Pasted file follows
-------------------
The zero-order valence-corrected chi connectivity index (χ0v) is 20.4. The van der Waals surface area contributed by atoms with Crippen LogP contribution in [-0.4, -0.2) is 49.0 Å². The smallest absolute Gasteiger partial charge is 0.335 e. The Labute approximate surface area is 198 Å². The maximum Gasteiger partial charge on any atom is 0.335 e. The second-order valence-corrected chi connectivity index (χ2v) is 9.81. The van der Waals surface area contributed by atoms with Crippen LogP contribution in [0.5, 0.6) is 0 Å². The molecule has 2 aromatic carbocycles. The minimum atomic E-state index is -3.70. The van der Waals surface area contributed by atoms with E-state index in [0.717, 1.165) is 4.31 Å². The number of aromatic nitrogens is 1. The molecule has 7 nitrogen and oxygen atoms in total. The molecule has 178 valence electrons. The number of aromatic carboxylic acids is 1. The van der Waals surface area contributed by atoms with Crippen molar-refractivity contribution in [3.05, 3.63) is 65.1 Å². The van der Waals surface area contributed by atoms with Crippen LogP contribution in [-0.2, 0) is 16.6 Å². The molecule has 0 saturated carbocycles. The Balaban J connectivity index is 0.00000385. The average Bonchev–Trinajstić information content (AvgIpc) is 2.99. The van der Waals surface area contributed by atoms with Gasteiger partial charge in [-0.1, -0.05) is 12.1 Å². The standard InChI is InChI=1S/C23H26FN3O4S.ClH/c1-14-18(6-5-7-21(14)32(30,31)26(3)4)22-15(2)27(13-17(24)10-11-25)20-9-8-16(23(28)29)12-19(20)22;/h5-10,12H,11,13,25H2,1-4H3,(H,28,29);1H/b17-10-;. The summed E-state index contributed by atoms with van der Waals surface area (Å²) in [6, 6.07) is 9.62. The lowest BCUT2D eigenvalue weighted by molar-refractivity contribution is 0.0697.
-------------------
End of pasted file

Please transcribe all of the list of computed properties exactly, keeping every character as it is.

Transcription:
The zero-order valence-corrected chi connectivity index (χ0v) is 20.4. The van der Waals surface area contributed by atoms with Crippen LogP contribution in [-0.4, -0.2) is 49.0 Å². The smallest absolute Gasteiger partial charge is 0.335 e. The Labute approximate surface area is 198 Å². The maximum Gasteiger partial charge on any atom is 0.335 e. The second-order valence-corrected chi connectivity index (χ2v) is 9.81. The van der Waals surface area contributed by atoms with Crippen LogP contribution in [0.5, 0.6) is 0 Å². The molecule has 2 aromatic carbocycles. The minimum atomic E-state index is -3.70. The van der Waals surface area contributed by atoms with E-state index in [0.717, 1.165) is 4.31 Å². The number of aromatic nitrogens is 1. The molecule has 7 nitrogen and oxygen atoms in total. The molecule has 178 valence electrons. The number of aromatic carboxylic acids is 1. The van der Waals surface area contributed by atoms with Crippen molar-refractivity contribution in [3.05, 3.63) is 65.1 Å². The van der Waals surface area contributed by atoms with Crippen LogP contribution in [-0.2, 0) is 16.6 Å². The molecule has 0 saturated carbocycles. The Balaban J connectivity index is 0.00000385. The average Bonchev–Trinajstić information content (AvgIpc) is 2.99. The van der Waals surface area contributed by atoms with Gasteiger partial charge in [-0.1, -0.05) is 12.1 Å². The standard InChI is InChI=1S/C23H26FN3O4S.ClH/c1-14-18(6-5-7-21(14)32(30,31)26(3)4)22-15(2)27(13-17(24)10-11-25)20-9-8-16(23(28)29)12-19(20)22;/h5-10,12H,11,13,25H2,1-4H3,(H,28,29);1H/b17-10-;. The summed E-state index contributed by atoms with van der Waals surface area (Å²) in [6, 6.07) is 9.62. The lowest BCUT2D eigenvalue weighted by molar-refractivity contribution is 0.0697.